I was quickly grabbed up by a PR agent and given a full tour of the building, which spans two floors and over 22,000 Sq Ft.
Downstairs is home to the previously mentioned entrance hall and first gaming area, but in a side room there is also the VIP room that has two tiers within it. The first tier holds around twenty more PCs, all identical to the other machines in the room and a series of five massive screens which are mounted on the wall. The screens were currently running a looping demo of something Final Fantasy
related, but they existed primarily for tournaments when each screen could be set to display from a single PC for spectators to follow a match on.
The VIP area also had leather-lined alcoves dotted along the walls for spectators to sit in and ‘sup on drinks from the mini-bar, which helped to accentuate the high-class feel of the entire venue. The VIP area was also made more appealing because it’s the only area of the entire building which isn’t oppressively black and the cream coloured leather goes very well with the wooden partition that separates the VIPs from the riff-raff.
Now, this is where I got a little bit sneaky and reckless – something bought on no doubt either by the champagne or fishy canapés on offer.
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Darting up a flight of stairs into the second tier of the VIP area, I spotted a spare PC and I hopped on to have a look at it. In an unusual step for me, I closed down the game of Call of Duty 2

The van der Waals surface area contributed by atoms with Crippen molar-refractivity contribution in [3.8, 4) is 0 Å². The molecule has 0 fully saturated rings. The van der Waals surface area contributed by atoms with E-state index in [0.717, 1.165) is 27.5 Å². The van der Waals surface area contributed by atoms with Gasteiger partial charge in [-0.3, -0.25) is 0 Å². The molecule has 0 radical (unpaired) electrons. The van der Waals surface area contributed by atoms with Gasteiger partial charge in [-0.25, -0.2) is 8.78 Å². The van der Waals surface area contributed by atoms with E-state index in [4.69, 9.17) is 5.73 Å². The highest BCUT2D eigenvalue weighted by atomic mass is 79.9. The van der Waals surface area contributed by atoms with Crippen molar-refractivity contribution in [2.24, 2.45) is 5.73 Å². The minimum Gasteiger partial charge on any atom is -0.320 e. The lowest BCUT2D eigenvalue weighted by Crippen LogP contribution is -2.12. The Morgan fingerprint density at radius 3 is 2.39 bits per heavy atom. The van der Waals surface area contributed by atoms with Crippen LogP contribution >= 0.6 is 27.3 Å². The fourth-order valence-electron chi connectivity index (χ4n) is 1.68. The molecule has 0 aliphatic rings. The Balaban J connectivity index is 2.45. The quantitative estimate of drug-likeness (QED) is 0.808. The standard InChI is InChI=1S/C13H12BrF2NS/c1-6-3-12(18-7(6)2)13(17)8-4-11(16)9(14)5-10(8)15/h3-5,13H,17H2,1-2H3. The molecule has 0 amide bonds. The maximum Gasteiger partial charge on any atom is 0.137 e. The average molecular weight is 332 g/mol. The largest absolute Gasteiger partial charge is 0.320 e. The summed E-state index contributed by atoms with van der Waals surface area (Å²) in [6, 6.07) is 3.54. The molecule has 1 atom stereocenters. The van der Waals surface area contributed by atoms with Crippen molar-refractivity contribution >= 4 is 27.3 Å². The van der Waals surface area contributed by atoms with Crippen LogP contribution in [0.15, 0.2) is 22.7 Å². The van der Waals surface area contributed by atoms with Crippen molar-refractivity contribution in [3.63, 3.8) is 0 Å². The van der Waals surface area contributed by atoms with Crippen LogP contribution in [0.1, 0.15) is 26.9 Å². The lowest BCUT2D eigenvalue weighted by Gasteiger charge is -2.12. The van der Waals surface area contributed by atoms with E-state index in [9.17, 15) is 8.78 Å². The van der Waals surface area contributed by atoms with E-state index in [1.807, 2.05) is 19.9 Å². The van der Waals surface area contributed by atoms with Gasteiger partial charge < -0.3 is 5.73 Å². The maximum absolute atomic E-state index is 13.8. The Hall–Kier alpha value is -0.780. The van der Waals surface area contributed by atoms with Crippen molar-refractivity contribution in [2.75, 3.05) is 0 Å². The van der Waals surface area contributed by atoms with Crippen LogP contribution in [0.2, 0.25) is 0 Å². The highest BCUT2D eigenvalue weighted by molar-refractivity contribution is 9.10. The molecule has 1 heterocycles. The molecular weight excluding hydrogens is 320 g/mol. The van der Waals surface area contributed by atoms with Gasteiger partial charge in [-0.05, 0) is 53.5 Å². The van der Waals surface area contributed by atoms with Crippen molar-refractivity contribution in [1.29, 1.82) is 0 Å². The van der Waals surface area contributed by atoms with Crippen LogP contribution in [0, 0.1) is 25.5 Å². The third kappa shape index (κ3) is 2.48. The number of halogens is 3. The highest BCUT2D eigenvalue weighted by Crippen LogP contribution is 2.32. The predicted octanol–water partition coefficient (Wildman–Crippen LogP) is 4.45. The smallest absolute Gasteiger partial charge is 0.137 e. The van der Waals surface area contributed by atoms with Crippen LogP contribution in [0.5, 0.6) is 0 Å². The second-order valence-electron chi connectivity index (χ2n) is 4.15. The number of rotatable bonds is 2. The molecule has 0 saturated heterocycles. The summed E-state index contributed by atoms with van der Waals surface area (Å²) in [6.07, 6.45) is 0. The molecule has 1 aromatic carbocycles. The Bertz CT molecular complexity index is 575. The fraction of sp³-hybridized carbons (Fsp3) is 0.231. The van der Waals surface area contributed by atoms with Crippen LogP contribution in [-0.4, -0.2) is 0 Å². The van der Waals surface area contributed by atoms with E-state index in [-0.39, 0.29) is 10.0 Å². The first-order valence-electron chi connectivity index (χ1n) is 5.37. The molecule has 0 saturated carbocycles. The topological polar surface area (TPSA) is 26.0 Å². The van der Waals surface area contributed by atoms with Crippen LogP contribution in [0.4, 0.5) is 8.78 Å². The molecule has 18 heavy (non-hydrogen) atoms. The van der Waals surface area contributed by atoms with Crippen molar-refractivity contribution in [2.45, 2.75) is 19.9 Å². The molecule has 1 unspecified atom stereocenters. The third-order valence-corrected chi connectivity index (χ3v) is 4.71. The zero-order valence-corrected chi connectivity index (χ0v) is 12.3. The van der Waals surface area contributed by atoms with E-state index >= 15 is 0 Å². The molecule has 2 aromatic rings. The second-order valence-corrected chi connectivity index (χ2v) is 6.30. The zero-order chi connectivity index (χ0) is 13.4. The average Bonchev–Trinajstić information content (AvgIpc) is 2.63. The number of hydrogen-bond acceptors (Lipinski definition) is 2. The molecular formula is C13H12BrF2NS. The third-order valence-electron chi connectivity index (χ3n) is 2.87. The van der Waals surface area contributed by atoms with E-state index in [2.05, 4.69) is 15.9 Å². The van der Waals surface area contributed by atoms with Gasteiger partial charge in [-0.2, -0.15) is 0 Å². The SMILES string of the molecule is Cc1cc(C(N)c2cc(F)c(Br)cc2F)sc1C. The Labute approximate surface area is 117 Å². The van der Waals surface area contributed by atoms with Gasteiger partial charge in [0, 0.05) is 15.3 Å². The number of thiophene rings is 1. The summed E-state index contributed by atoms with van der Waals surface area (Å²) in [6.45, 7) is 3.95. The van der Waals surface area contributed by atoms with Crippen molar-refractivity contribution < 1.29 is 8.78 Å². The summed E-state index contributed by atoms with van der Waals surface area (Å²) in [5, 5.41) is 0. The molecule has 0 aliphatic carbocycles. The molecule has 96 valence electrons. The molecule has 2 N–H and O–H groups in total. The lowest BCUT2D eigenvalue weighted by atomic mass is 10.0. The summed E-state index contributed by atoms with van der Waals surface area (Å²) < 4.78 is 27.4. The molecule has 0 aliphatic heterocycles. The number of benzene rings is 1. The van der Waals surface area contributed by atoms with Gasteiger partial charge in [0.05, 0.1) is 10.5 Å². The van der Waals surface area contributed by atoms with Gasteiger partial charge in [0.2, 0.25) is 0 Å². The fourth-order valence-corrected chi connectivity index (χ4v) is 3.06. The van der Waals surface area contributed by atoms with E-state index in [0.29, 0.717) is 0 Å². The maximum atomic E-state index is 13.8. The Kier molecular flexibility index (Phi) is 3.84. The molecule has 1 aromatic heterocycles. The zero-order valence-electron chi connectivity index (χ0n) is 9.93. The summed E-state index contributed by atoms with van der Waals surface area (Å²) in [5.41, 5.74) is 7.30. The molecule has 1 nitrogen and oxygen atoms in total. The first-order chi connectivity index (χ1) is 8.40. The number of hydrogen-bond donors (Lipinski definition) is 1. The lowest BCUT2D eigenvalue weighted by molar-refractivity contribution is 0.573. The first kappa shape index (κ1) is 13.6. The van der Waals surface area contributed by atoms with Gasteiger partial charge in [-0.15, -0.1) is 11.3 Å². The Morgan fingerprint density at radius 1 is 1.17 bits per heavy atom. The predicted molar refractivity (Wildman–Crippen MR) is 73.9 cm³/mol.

multiplayer that was running and had a look at the PC set up.
Intel Core 2 Duo E6420, 2.13GHz
Nvidia GeForce 8800 GTS 320MB
2GB of DDR2-667 MHz
Creative Soundblaster X-Fi
Intel 82566DC Gigabit connection
20Mbps, boostable to 30Mbps
Razer Tarantula, Custom Razer Deathadder, Creative HS 900 headset
I also had a scout around under the table itself, which got me more than a few odd glances from the non-techie onlookers. I discovered that each PC is a CoolerMaster Centurion 532
with a ventilated steel cage over boxing it in securely. Each cage is then securely fastened to the table so that gamers cannot actually reach the PC inside without help from staff – an obvious attempt to help circumvent hardware hacks and theft.
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Hacking was one of the foremost things on my mind and, as I ventured upstairs into the sponsored rooms, I grabbed an assistant called Steve. Steve is the man responsible for training all the new staff members at Omega Sektor – a process that takes two to three weeks. Steve explained that the staff are encouraged to play alongside customers and are trained to spot hackers and cheaters who try to get around the anti-cheat systems in use.
“Most of the staff come from customer service backgrounds, but nearly all are keen gamers. We train them anyway in the different genres and things like how to change controls and fix certain issues in every game we have,”
Steve told me, taking a break from fixing a Xbox 360 in the 360 room.
“We have 400 PCs, 20 or so 360s, 2 PS3s and a single Wii. It’s what we think people want, but we do have plans to get more consoles,”
said Steve, gazing around as an adhoc Pro Evolution Soccer
tournament kicked off. He confided that the 360s in use at the moment were only temporary and that soon Omega Sektor would switch to only using 360 Elites.
Why? “Black looks better,”
he told me, without smiling.